Everyone has their favorite items when traveling and everyone travels differently. Some people fit everything they need in a backpack and some take three suitcases with them. I would classify myself as an in-between traveler. While I try to not check luggage often, with everything I need to take it is just not possible. So I am the traveler who tends to check one bag (big or small), take a small carry-on, and a backpack. Each piece has a purpose, and while I wish I could just travel by carry-on I have run into some problems lately that has me changing how I travel. This is in regards to hard or soft when it comes to a carry-on.
Now and days everyone tries to travel by carry-on and personal item only, but when everyone does that then the overhead bins get full and they start checking bags. Sound familiar? I’ve been on enough planes in the last year and I have been stopped, forced to put my carry-on in the sizer before boarding the flight. I usually travel with my Samsonite Carry-on DK3 Spinner and absolutely love it…for traveling inside the United States.
Okay, so I would consider my Samsonite DK3 Spinner Carry-On a hard carry-on because you cannot smoosh it into a space. While I love it, this suitcase naturally sticks out making it look oversized even though it fits a lot of airline dimensions for carry-ons. Still, for the last four times I have flown with it I have been asked to please try it out in the carry-on sizer before boarding. Let’s be real, this is a hassle because you have your hands full with a boarding pass, phone, personal item, and maybe even a coat. It fits every time, but since it looks big they always stop me and this led me to evaluate my carry-on choice.
Overhead space-filling up
Now back to flights overhead space-filling up. I am sure you have probably been on at least one flight this has happened on. While you do not pay when they check your bag at this point, there are other things to think about. Many people use their carry-on to store medication, electronics, and other important pieces they want to keep with them on the flight. When you are forced to check that bag you must make the choice on whether you are going to take those important pieces out and where to put them, or trust the airlines to be gentle with it and not lose it. In my observance, hard carry-ons are the first to be checked over soft carry-ons.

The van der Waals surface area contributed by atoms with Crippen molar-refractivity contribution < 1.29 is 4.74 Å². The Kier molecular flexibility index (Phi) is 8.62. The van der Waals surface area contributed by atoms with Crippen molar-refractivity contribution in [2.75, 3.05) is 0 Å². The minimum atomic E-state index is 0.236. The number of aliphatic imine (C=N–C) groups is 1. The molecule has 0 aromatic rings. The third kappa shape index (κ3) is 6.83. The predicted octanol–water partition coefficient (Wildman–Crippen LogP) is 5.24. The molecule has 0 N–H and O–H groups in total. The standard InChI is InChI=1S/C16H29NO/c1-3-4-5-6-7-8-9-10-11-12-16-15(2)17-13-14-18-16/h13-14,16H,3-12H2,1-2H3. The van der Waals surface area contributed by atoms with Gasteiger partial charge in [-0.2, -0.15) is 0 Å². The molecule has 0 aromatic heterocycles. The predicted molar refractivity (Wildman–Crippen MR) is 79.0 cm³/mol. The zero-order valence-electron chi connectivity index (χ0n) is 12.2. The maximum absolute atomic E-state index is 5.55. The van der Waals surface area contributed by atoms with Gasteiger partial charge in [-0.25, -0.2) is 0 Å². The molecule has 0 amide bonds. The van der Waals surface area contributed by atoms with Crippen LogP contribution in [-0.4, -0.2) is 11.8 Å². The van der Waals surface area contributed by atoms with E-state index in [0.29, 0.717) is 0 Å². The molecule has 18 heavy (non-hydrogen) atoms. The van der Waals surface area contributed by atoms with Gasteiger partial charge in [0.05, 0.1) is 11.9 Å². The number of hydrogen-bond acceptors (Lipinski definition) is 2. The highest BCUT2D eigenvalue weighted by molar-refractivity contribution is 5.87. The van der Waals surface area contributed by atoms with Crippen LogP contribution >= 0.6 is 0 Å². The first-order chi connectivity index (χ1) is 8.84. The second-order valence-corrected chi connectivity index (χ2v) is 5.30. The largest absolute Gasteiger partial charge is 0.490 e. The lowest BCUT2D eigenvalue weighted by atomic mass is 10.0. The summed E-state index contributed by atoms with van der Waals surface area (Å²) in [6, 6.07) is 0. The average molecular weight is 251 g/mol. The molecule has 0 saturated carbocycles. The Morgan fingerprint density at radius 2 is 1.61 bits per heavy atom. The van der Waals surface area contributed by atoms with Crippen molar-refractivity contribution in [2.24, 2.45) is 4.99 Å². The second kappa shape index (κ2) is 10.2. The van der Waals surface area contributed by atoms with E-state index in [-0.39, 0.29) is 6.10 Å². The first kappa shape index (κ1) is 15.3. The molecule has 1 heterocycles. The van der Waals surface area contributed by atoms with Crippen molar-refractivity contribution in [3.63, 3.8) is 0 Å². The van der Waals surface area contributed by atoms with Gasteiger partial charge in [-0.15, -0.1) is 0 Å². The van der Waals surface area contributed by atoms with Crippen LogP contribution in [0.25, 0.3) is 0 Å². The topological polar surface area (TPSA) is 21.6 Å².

Domestic vs. International
Flying in the United States the airlines tend to have more relaxed restrictions when it comes to carry-on sizing. But just look at some of the international airline dimensions of carry-ons, and you might be getting your saw out to chop a few inches off your carry-on. International airlines in my experience tend to be stricter, because people flying international typically are trying to save a bit of money and not check a bag.
Recently, I just got a Lo and Sons Catalina Deluxe Small soft weekender bag. You can smoosh it into the overhead bin and it should easily fit in most international airline overheads. However, my key piece of advice is always check the dimensions of the airline you are booking with before you book or buy a new piece of luggage.
Why is it worth it to go smaller?
The reason I think it is worth it to check one piece and have a smaller carry-on is because I truly hate having a huge backpack when traveling. I prefer a smaller like 15L daypack so when I am at my destination I am not lugging a huge backpack around. Then to compensate for the smaller backpack I take a smaller weekender bag to fit those few important things.
The reason I would rather take two smaller bags is because I have bad luck. Whether I end up with long layovers or get put in a hotel through the airline I hate getting caught with only the clothes on my back. It’s uncomfortable and just all around not a great time. And of course, this always happens when my carry-on ends up getting checked.
Is it worth checking bag?
While I wish I could travel with my Samsonite all the time, I am trying to size down in hopes of traveling heavier in my checked bag rather than having to check the carry-on anyway. With some airlines you get one free checked bag and sometimes you pay $25. In my experience the $25 has worked out better for me in the long run.
Overall, the choice is yours, but that is my experience and I would consider myself pretty well-traveled.